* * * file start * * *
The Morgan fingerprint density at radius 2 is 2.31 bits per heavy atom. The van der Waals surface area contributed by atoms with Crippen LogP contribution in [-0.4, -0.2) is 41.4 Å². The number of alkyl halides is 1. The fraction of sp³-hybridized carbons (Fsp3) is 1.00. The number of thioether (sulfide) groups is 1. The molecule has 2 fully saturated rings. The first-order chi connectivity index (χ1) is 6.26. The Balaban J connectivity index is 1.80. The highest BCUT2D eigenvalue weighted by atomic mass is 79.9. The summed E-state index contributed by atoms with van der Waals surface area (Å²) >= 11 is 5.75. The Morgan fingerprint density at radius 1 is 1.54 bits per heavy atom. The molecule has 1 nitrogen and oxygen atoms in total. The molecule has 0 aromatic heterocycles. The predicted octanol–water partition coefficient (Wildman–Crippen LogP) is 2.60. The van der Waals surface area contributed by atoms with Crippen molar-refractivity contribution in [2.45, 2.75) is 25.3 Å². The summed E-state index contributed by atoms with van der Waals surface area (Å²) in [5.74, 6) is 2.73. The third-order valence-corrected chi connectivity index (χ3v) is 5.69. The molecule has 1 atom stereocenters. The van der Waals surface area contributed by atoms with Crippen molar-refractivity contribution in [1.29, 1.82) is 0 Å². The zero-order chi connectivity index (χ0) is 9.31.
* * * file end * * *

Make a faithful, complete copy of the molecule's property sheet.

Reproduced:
The Morgan fingerprint density at radius 2 is 2.31 bits per heavy atom. The van der Waals surface area contributed by atoms with Crippen LogP contribution in [-0.4, -0.2) is 41.4 Å². The number of alkyl halides is 1. The fraction of sp³-hybridized carbons (Fsp3) is 1.00. The number of thioether (sulfide) groups is 1. The molecule has 2 fully saturated rings. The first-order chi connectivity index (χ1) is 6.26. The Balaban J connectivity index is 1.80. The highest BCUT2D eigenvalue weighted by atomic mass is 79.9. The summed E-state index contributed by atoms with van der Waals surface area (Å²) >= 11 is 5.75. The Morgan fingerprint density at radius 1 is 1.54 bits per heavy atom. The molecule has 1 nitrogen and oxygen atoms in total. The molecule has 0 aromatic heterocycles. The predicted octanol–water partition coefficient (Wildman–Crippen LogP) is 2.60. The van der Waals surface area contributed by atoms with Crippen molar-refractivity contribution in [2.45, 2.75) is 25.3 Å². The summed E-state index contributed by atoms with van der Waals surface area (Å²) in [5.74, 6) is 2.73. The third-order valence-corrected chi connectivity index (χ3v) is 5.69. The molecule has 1 atom stereocenters. The van der Waals surface area contributed by atoms with Crippen molar-refractivity contribution in [1.29, 1.82) is 0 Å². The zero-order chi connectivity index (χ0) is 9.31.